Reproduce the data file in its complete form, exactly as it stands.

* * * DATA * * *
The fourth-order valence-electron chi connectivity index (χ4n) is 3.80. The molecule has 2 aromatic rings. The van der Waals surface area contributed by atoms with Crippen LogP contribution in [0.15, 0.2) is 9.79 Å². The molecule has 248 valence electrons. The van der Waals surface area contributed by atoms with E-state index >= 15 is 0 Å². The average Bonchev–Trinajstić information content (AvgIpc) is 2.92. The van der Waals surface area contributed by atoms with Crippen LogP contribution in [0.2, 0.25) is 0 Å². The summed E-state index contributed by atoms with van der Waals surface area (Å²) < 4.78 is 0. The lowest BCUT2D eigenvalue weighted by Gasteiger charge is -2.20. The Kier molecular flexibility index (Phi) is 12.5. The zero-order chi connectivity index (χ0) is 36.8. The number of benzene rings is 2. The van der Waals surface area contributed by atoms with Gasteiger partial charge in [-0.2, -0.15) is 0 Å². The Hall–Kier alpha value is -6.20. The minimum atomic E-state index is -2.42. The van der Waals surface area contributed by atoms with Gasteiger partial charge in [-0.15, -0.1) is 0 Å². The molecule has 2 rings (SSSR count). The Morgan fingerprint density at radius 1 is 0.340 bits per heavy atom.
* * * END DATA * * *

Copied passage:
The fourth-order valence-electron chi connectivity index (χ4n) is 3.80. The molecule has 2 aromatic rings. The van der Waals surface area contributed by atoms with Crippen LogP contribution in [0.15, 0.2) is 9.79 Å². The molecule has 248 valence electrons. The van der Waals surface area contributed by atoms with E-state index >= 15 is 0 Å². The average Bonchev–Trinajstić information content (AvgIpc) is 2.92. The van der Waals surface area contributed by atoms with Crippen LogP contribution in [0.2, 0.25) is 0 Å². The summed E-state index contributed by atoms with van der Waals surface area (Å²) < 4.78 is 0. The lowest BCUT2D eigenvalue weighted by Gasteiger charge is -2.20. The Kier molecular flexibility index (Phi) is 12.5. The zero-order chi connectivity index (χ0) is 36.8. The number of benzene rings is 2. The van der Waals surface area contributed by atoms with Gasteiger partial charge in [-0.2, -0.15) is 0 Å². The Hall–Kier alpha value is -6.20. The minimum atomic E-state index is -2.42. The van der Waals surface area contributed by atoms with Gasteiger partial charge in [-0.15, -0.1) is 0 Å². The molecule has 2 rings (SSSR count). The Morgan fingerprint density at radius 1 is 0.340 bits per heavy atom.